On May 10th through 15th, more than 1,700 of the world’s most promising young scientists, engineers and mathematicians gathered in Pittsburgh to participate in the world’s largest pre-college science competition, the 2015 Intel International Science and Engineering Fair.
These young innovators represented the best of more than 7 million high school students who participated in science fairs around the globe during the year, having won top honors at local, regional and national science competitions to earn their place as finalists at Intel ISEF 2015.
For many of these high school students, their week in Pennsylvania was a life-changing event.
For some, it was their first time traveling far from home or their first time meeting other young innovators who are as passionate as they are about science, technology, engineering and math.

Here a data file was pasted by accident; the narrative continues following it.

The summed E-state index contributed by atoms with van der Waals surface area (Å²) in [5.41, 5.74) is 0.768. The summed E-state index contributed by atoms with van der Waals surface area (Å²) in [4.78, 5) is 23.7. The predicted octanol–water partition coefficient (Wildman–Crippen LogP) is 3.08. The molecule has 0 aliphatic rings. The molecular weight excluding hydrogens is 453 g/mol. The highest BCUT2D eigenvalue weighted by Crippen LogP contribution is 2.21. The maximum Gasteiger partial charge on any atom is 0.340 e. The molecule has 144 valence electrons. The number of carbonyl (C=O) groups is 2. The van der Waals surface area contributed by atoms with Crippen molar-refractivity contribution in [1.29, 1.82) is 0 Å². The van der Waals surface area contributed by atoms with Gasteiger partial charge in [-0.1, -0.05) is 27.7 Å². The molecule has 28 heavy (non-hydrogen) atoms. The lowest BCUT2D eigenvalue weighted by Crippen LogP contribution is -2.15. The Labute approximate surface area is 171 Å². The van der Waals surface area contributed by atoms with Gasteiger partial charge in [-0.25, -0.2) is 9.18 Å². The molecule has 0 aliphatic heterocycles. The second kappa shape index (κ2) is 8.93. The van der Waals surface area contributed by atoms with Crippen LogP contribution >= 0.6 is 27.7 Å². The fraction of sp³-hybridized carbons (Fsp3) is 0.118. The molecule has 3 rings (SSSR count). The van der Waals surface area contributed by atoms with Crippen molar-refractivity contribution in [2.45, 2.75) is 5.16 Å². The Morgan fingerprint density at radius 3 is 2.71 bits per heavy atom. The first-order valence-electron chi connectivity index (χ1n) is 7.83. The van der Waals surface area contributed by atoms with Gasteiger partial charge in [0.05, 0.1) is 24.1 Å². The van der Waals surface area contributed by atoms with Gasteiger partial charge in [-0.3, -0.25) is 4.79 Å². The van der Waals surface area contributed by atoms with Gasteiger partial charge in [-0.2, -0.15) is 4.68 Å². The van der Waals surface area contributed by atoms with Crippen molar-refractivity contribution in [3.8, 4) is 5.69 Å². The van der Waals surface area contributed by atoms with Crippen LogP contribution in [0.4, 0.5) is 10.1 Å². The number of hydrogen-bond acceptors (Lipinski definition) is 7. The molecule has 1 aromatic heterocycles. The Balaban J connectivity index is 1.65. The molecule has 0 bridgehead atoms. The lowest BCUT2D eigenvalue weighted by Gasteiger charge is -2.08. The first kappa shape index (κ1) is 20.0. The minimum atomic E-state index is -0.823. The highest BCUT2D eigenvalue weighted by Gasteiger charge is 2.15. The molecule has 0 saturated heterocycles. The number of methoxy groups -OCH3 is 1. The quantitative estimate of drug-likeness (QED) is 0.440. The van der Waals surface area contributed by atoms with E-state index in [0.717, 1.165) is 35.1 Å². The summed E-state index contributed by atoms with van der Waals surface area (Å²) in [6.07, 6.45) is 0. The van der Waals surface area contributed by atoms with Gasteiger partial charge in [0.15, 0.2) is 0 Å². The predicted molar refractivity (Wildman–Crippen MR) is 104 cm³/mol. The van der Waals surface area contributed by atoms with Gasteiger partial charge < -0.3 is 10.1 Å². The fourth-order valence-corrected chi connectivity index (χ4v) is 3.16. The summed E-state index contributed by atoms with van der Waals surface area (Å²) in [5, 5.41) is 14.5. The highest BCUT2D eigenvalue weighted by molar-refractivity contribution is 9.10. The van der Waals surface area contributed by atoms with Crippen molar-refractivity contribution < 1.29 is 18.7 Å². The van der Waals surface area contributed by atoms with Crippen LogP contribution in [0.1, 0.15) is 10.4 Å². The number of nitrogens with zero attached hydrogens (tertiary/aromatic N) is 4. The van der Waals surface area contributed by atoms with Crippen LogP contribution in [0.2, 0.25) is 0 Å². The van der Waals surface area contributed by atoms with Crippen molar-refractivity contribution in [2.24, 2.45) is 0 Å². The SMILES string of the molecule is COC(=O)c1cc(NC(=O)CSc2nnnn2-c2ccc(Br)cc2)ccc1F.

For others, it offered the chance to interact with and learn from college professors, distinguished professionals and even Nobel laureates in their fields of interest.
For all, it presented the opportunity to vie for more than USD 5 million in prizes and scholarships as finalists shared original research projects – including breakthrough technologies and potential solutions to some the world’s most vexing problems – with panels of esteemed judges.
Additionally, throughout the week, participants attended a range of talks and symposia on STEM subjects. Highlights included an opening rally featuring keynote speaker Luis von Ahn, college professor, entrepreneur and co-creator of Duolingo, the language learning platform named Apple’s iPhone App of the Year and Google Play’s Best of the Best in 2013 and 2014, and the Excellence in Science and Technology Panel, moderated by NPR science correspondent Joe Palca and featuring Nobel Prize winners Martin Chalfie, H. Robert Horvitz, John Mather and Harry Kroto.